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Old 21st August 2021, 07:34 PM   #1
tscheidt
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Default Joseph Ebert gun early 18th century, made in Czechoslovakia

First, I am super excited to be here. I have been looking at how helpful everyone is to each other here, and any arguments are just fact based and intellectual instead of what I find on Reddit:-).

I have desperately tried to figure this gun and carvings out but I just can't crack it....it is also possible I am 100% the wrong direction etc.......But any help I would appreciate.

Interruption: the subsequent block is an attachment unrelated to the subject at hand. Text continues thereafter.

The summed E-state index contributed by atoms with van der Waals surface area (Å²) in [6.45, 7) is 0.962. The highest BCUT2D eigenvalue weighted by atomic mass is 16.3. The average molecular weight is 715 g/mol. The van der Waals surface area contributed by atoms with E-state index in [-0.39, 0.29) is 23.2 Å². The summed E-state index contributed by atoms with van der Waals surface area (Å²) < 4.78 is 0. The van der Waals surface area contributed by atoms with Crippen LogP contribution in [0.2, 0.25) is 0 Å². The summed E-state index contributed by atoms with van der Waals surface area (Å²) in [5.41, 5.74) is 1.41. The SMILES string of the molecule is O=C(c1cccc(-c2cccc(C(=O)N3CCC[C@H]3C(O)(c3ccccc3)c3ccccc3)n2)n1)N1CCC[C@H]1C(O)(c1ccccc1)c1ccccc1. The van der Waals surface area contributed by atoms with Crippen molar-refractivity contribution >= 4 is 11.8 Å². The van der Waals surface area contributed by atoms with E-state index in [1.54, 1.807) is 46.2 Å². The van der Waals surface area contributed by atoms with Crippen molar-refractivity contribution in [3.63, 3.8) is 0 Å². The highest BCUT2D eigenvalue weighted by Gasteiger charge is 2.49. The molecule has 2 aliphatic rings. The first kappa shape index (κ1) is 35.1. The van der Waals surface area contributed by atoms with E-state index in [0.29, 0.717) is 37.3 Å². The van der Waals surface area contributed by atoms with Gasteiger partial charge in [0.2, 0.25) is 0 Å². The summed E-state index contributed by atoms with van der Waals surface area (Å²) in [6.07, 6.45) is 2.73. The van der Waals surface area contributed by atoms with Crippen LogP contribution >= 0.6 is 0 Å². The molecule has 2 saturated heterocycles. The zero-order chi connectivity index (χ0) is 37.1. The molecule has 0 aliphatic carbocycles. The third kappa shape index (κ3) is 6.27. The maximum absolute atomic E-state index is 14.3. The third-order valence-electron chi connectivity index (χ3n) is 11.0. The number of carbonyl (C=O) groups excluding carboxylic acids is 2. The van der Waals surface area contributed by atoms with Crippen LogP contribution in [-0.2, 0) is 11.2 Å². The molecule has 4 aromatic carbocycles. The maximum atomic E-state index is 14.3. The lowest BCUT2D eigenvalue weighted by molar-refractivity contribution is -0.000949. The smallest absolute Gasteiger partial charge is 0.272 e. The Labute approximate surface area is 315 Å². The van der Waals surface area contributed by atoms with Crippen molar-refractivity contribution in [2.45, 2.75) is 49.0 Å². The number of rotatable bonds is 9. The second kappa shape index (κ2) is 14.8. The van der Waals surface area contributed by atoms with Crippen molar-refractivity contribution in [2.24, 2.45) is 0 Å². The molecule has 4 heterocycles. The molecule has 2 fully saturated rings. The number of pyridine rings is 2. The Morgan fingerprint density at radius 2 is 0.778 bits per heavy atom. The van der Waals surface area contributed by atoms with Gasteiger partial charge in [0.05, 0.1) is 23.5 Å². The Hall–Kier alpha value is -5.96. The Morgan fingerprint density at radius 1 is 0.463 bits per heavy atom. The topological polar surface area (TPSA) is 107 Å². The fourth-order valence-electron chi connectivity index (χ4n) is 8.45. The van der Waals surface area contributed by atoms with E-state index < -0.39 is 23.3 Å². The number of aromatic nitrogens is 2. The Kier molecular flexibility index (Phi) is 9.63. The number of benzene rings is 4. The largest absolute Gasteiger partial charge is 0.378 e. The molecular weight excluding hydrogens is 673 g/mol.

APRAG on banner, in Hindi it is something old. The direct English translation is Standpat, to rebel authority.

LAKSHMIBAI is likely the person carved in an authority position?

MR built into the hilt? Marital Race was the only initials matching in found anywhere.

Joseph Ebert? There is a famous German gun maker from this time with the same last name and nearly identical work.

Why would a Rebellion supporting gun have English translations and English letters, with an unknown German name.

The dragon symbol?

The two rebels tied to a post? Or are they British Raj maybe?

Cross in the circle with arrow through it on the trigger guard. The whole carving in a mystery.

Maybe it all has an easy explanation but I have not been able to find it and I have fallen down many many rabbit holes:-). I also have a turkish gun I will post later but there are a few almost identical ones here in a forum and that is how I ended up here:-)